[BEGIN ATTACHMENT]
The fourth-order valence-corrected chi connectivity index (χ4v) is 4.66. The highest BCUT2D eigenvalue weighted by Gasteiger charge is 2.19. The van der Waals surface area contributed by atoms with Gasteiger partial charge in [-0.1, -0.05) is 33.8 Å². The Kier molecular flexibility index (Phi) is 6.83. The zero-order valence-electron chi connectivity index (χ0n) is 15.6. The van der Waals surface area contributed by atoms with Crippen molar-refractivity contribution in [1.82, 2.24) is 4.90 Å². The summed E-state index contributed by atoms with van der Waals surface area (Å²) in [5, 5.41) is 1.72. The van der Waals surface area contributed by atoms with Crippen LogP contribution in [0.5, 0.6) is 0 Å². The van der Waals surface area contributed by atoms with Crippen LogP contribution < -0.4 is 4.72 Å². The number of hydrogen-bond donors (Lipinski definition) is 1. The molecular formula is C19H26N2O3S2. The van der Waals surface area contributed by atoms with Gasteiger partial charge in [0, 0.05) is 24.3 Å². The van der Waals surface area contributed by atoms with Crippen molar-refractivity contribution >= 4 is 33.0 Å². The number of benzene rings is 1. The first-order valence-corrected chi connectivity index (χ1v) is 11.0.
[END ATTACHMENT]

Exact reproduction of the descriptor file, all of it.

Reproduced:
The fourth-order valence-corrected chi connectivity index (χ4v) is 4.66. The highest BCUT2D eigenvalue weighted by Gasteiger charge is 2.19. The van der Waals surface area contributed by atoms with Gasteiger partial charge in [-0.1, -0.05) is 33.8 Å². The Kier molecular flexibility index (Phi) is 6.83. The zero-order valence-electron chi connectivity index (χ0n) is 15.6. The van der Waals surface area contributed by atoms with Crippen molar-refractivity contribution in [1.82, 2.24) is 4.90 Å². The summed E-state index contributed by atoms with van der Waals surface area (Å²) in [5, 5.41) is 1.72. The van der Waals surface area contributed by atoms with Crippen LogP contribution in [0.5, 0.6) is 0 Å². The van der Waals surface area contributed by atoms with Crippen LogP contribution < -0.4 is 4.72 Å². The number of hydrogen-bond donors (Lipinski definition) is 1. The molecular formula is C19H26N2O3S2. The van der Waals surface area contributed by atoms with Gasteiger partial charge in [0, 0.05) is 24.3 Å². The van der Waals surface area contributed by atoms with Crippen molar-refractivity contribution >= 4 is 33.0 Å². The number of benzene rings is 1. The first-order valence-corrected chi connectivity index (χ1v) is 11.0.